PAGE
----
Work to do – Financial education in National Curriculum 2014

Written by , September 12, 2013

  It is in, and it is brilliant. For the first time ever, from September...


It is in, and it is brilliant. For the first time ever, from September 2014, 11-16 year olds will learn how to budget, discover what pensions are and solve money related mathematical problems.

It is a huge achievement and rightly puts financial literacy on the map and in the minds of young people at England’s maintained secondary schools.

However, the job is not done and we can not just tick a box and leave it at that.

MyBnk believes even with these changes, ad-hoc and pot luck provision will remain.

Sex, drugs and APR

Citizenship along with PSHE are very broad subjects covering sex, politics, the justice system and civil society – usually in just one hour lesson a week. Our touch points for financial education are quite limited.

MyBnk strongly feels teachers need outside expertise to maximise the impact of these precious few hours, now more than ever.

Citizenship is compulsory, though 3.9%% of those taking their GCSEs this year decided to study it for a qualification, currently half a GCSE. This is up 68% on last year. However, there was a 51% decrease in those opting for a short course in citizenship, which is not assessed by the Department for Education as a GCSE. In good news, Citizenship Studies has been named by the Department for Education as one that will count towards the new ‘Best 8’ school performance tables measure.

Missing out

For those over the age of 16, there will be no statutory money lessons at a crucial transitional stage, whether it is their first job, living independently or starting university or further education.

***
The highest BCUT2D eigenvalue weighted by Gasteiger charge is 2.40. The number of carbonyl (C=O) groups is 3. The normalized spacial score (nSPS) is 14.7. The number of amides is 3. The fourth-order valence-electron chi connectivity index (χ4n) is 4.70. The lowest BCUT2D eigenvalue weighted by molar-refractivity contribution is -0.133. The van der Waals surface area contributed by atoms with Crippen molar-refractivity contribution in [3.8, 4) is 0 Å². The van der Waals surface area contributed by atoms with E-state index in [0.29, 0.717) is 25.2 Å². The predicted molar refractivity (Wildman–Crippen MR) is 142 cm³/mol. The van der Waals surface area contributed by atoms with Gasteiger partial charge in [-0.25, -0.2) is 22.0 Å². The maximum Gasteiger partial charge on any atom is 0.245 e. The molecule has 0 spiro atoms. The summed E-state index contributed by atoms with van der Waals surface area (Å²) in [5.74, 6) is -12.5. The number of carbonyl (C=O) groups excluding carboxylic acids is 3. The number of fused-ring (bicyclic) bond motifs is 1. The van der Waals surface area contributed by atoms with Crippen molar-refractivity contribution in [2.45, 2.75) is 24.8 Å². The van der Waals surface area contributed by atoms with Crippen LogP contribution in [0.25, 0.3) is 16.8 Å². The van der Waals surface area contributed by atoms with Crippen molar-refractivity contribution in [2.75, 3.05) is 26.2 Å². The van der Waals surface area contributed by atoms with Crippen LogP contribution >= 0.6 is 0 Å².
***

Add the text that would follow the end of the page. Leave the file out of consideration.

There is a danger of setting young people up for a fall. Combined with poor career advice and a tough job market, young people who have benefited from earlier financial literacy programmes could still be susceptible to debt and make poor financial decisions.

Academies and Free Schools can opt out of teaching the National Curriculum all altogether, bypassing any financial education. They currently make up half of all England’s secondary schools.

What next?

MyBnk is thrilled financial education is on the books and we are working with teachers and young people to build better and invigorating programmes that can meet all of these concerns.

We are already busy in the lab creating new and exciting ways of bringing money to life for young people and helping teachers maximise the impact of lessons with award winning programmes.

Demand for MyBnk sessions, developed with young people, teachers, financial experts and youth workers, has doubled year-on-year and we will continue to deliver direct, engaging and expert led financial and enterprise education.


Case Studies – Impact – Teachers Testimonial – Vulnerable Young People – Independent Assessment

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